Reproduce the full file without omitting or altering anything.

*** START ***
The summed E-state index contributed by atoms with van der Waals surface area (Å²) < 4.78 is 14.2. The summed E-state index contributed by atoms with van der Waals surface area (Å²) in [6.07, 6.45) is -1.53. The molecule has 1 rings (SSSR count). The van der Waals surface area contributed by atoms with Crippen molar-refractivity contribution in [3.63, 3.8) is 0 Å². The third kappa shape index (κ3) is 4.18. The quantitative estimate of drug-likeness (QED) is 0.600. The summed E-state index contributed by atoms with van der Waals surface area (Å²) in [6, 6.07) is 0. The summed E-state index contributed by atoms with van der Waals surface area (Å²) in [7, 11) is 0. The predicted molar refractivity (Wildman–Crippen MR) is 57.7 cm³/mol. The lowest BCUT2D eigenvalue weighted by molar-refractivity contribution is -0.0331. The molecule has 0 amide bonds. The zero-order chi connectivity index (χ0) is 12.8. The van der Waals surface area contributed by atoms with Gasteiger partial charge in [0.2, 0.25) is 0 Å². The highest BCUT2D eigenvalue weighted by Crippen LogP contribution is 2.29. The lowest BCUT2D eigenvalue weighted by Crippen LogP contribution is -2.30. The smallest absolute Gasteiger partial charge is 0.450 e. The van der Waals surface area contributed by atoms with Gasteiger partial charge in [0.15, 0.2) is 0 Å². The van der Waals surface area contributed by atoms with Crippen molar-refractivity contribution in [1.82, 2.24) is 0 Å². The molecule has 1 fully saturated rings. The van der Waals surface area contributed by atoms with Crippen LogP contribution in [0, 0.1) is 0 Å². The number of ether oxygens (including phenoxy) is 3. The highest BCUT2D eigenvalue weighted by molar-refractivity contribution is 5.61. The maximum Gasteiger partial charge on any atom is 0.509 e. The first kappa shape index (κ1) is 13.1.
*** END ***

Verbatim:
The summed E-state index contributed by atoms with van der Waals surface area (Å²) < 4.78 is 14.2. The summed E-state index contributed by atoms with van der Waals surface area (Å²) in [6.07, 6.45) is -1.53. The molecule has 1 rings (SSSR count). The van der Waals surface area contributed by atoms with Crippen molar-refractivity contribution in [3.63, 3.8) is 0 Å². The third kappa shape index (κ3) is 4.18. The quantitative estimate of drug-likeness (QED) is 0.600. The summed E-state index contributed by atoms with van der Waals surface area (Å²) in [6, 6.07) is 0. The summed E-state index contributed by atoms with van der Waals surface area (Å²) in [7, 11) is 0. The predicted molar refractivity (Wildman–Crippen MR) is 57.7 cm³/mol. The lowest BCUT2D eigenvalue weighted by molar-refractivity contribution is -0.0331. The molecule has 0 amide bonds. The zero-order chi connectivity index (χ0) is 12.8. The van der Waals surface area contributed by atoms with Gasteiger partial charge in [0.2, 0.25) is 0 Å². The highest BCUT2D eigenvalue weighted by Crippen LogP contribution is 2.29. The lowest BCUT2D eigenvalue weighted by Crippen LogP contribution is -2.30. The smallest absolute Gasteiger partial charge is 0.450 e. The van der Waals surface area contributed by atoms with Gasteiger partial charge in [0.15, 0.2) is 0 Å². The van der Waals surface area contributed by atoms with Crippen molar-refractivity contribution in [1.82, 2.24) is 0 Å². The molecule has 1 fully saturated rings. The van der Waals surface area contributed by atoms with Crippen LogP contribution in [0, 0.1) is 0 Å². The number of ether oxygens (including phenoxy) is 3. The highest BCUT2D eigenvalue weighted by molar-refractivity contribution is 5.61. The maximum Gasteiger partial charge on any atom is 0.509 e. The first kappa shape index (κ1) is 13.1.